Results 1  10
of
27
Exact Enumeration Of 1342Avoiding Permutations A Close Link With Labeled Trees And Planar Maps
, 1997
"... Solving the first nonmonotonic, longerthanthree instance of a classic enumeration problem, we obtain the generating function H(x) of all 1342avoiding permutations of length n as well as an exact formula for their number Sn (1342). While achieving this, we bijectively prove that the number of inde ..."
Abstract

Cited by 82 (7 self)
 Add to MetaCart
Solving the first nonmonotonic, longerthanthree instance of a classic enumeration problem, we obtain the generating function H(x) of all 1342avoiding permutations of length n as well as an exact formula for their number Sn (1342). While achieving this, we bijectively prove that the number of indecomposable 1342avoiding permutations of length n equals that of labeled plane trees of a certain type on n vertices recently enumerated by Cori, Jacquard and Schaeffer, which is in turn known to be equal to the number of rooted bicubic maps enumerated by Tutte in 1963. Moreover, H(x) turns out to be algebraic, proving the first nonmonotonic, longerthanthree instance of a conjecture of Zeilberger and Noonan. We also prove that n p Sn (1342) converges to 8, so in particular, limn!1 (Sn (1342)=Sn (1234)) = 0.
Spiders for rank 2 Lie algebras
 Commun. Math. Phys
, 1996
"... Abstract. A spider is an axiomatization of the representation theory of a group, quantum group, Lie algebra, or other group or grouplike object. It is also known as a spherical category, or a strict, monoidal category with a few extra properties, or by several other names. A recently useful point o ..."
Abstract

Cited by 61 (1 self)
 Add to MetaCart
Abstract. A spider is an axiomatization of the representation theory of a group, quantum group, Lie algebra, or other group or grouplike object. It is also known as a spherical category, or a strict, monoidal category with a few extra properties, or by several other names. A recently useful point of view, developed by other authors, of the representation theory of sl(2) has been to present it as a spider by generators and relations. That is, one has an algebraic spider, defined by invariants of linear representations, and one identifies it as isomorphic to a combinatorial spider, given by generators and relations. We generalize this approach to the rank 2 simple Lie algebras, namely A2, B2, and G2. Our combinatorial rank 2 spiders yield bases for invariant spaces which are probably related to Lusztig’s canonical bases, and they are useful for computing quantities such as generalized 6jsymbols and quantum link invariants. Their definition originates in definitions of the rank 2 quantum link invariants that were discovered independently by the author and Francois Jaeger. 1.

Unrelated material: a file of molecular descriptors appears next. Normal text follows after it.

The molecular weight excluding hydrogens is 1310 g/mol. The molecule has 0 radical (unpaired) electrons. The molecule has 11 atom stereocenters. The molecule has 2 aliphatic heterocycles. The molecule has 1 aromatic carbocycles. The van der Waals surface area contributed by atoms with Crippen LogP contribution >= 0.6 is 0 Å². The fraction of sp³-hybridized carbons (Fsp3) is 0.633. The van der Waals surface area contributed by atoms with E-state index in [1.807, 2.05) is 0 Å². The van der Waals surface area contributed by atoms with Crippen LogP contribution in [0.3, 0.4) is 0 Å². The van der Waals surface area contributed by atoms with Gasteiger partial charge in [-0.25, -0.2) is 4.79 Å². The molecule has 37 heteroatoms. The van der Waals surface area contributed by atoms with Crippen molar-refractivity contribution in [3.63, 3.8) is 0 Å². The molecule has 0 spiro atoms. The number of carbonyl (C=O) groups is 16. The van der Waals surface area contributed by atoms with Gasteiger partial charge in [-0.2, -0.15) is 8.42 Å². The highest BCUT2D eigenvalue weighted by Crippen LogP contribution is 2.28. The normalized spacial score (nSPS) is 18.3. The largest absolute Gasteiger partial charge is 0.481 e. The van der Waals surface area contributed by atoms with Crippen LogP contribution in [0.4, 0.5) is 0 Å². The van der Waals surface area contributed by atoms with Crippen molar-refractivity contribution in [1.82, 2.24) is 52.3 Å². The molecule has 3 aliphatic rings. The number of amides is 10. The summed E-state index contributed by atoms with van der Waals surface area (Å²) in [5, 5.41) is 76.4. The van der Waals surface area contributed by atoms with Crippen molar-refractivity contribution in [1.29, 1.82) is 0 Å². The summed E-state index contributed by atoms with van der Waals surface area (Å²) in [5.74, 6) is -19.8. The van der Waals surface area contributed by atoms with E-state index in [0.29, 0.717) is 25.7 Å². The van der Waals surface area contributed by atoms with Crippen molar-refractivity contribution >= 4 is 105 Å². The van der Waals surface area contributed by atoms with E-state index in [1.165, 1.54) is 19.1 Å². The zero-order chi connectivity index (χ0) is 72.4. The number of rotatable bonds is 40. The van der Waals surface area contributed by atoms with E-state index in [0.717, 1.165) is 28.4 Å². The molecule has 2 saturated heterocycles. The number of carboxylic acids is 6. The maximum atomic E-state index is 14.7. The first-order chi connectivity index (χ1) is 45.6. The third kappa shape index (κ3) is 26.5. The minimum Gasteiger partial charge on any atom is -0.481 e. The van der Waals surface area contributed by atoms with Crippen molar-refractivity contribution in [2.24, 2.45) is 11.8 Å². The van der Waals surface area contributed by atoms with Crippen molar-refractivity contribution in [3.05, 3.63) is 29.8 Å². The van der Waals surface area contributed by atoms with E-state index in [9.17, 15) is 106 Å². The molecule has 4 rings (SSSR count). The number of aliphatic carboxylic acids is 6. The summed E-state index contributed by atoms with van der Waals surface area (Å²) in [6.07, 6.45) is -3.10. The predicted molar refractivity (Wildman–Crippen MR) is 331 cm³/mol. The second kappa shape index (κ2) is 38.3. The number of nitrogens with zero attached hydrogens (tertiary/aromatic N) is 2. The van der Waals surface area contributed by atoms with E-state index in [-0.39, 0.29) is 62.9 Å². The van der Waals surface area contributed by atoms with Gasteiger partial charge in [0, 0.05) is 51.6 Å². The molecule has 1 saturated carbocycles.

Cyclic SelfDual Codes
, 1983
"... It is shown that if the automorphism group of a binary selfdual code satisfies a certain condition then the code contains words of weight congruent to 2 modulo 4. In particular, no cyclic binary selfdual code can have all its weights divisible by 4. The number of cyclic binary selfdual codes of l ..."
Abstract

Cited by 42 (5 self)
 Add to MetaCart
It is shown that if the automorphism group of a binary selfdual code satisfies a certain condition then the code contains words of weight congruent to 2 modulo 4. In particular, no cyclic binary selfdual code can have all its weights divisible by 4. The number of cyclic binary selfdual codes of length n is determined, and the shortest nontrivial code in this class is shown to have length 14.
Complexes of Directed Trees
 J. Combin. Theory Ser. A
, 1998
"... To every directed graph G one can associate a complex \Delta(G) consisting of directed subforests. This construction, suggested to us by R. Stanley, is especially important in the case of a complete double directed graph Gn , where it leads to studying some interesting representations of the symm ..."
Abstract

Cited by 30 (5 self)
 Add to MetaCart
To every directed graph G one can associate a complex \Delta(G) consisting of directed subforests. This construction, suggested to us by R. Stanley, is especially important in the case of a complete double directed graph Gn , where it leads to studying some interesting representations of the symmetric group and corresponds (via StanleyReisner correspondence) to an interesting quotient ring.